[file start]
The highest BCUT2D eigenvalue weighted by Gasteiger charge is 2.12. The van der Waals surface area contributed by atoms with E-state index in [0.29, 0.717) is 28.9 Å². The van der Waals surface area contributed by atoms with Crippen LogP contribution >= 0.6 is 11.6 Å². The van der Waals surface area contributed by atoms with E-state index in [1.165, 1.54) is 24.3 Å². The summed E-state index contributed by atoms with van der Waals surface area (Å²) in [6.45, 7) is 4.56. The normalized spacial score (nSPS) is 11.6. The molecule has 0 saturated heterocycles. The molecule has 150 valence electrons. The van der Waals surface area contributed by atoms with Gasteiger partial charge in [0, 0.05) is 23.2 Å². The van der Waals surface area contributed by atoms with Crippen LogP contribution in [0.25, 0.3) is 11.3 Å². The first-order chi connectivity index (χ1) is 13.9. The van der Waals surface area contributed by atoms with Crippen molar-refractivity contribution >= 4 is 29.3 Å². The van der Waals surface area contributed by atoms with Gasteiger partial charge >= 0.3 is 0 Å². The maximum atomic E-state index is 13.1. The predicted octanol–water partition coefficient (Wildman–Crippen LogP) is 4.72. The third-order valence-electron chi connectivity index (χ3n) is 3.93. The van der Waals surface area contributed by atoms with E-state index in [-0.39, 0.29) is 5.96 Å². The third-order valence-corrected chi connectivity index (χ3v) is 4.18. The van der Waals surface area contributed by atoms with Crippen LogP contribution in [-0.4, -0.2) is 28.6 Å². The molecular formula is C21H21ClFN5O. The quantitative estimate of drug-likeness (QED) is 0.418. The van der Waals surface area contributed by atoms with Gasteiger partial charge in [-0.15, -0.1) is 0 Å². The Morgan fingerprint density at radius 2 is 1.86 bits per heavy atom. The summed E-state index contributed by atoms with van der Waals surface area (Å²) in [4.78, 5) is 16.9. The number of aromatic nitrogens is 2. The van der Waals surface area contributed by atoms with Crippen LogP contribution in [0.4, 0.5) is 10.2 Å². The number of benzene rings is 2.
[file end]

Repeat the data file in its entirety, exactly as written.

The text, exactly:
The highest BCUT2D eigenvalue weighted by Gasteiger charge is 2.12. The van der Waals surface area contributed by atoms with E-state index in [0.29, 0.717) is 28.9 Å². The van der Waals surface area contributed by atoms with Crippen LogP contribution >= 0.6 is 11.6 Å². The van der Waals surface area contributed by atoms with E-state index in [1.165, 1.54) is 24.3 Å². The summed E-state index contributed by atoms with van der Waals surface area (Å²) in [6.45, 7) is 4.56. The normalized spacial score (nSPS) is 11.6. The molecule has 0 saturated heterocycles. The molecule has 150 valence electrons. The van der Waals surface area contributed by atoms with Gasteiger partial charge in [0, 0.05) is 23.2 Å². The van der Waals surface area contributed by atoms with Crippen LogP contribution in [0.25, 0.3) is 11.3 Å². The first-order chi connectivity index (χ1) is 13.9. The van der Waals surface area contributed by atoms with Crippen molar-refractivity contribution >= 4 is 29.3 Å². The van der Waals surface area contributed by atoms with Gasteiger partial charge >= 0.3 is 0 Å². The maximum atomic E-state index is 13.1. The predicted octanol–water partition coefficient (Wildman–Crippen LogP) is 4.72. The third-order valence-electron chi connectivity index (χ3n) is 3.93. The van der Waals surface area contributed by atoms with E-state index in [-0.39, 0.29) is 5.96 Å². The third-order valence-corrected chi connectivity index (χ3v) is 4.18. The van der Waals surface area contributed by atoms with Crippen LogP contribution in [-0.4, -0.2) is 28.6 Å². The molecular formula is C21H21ClFN5O. The quantitative estimate of drug-likeness (QED) is 0.418. The van der Waals surface area contributed by atoms with Gasteiger partial charge in [-0.15, -0.1) is 0 Å². The Morgan fingerprint density at radius 2 is 1.86 bits per heavy atom. The summed E-state index contributed by atoms with van der Waals surface area (Å²) in [4.78, 5) is 16.9. The number of aromatic nitrogens is 2. The van der Waals surface area contributed by atoms with Crippen LogP contribution in [0.4, 0.5) is 10.2 Å². The number of benzene rings is 2.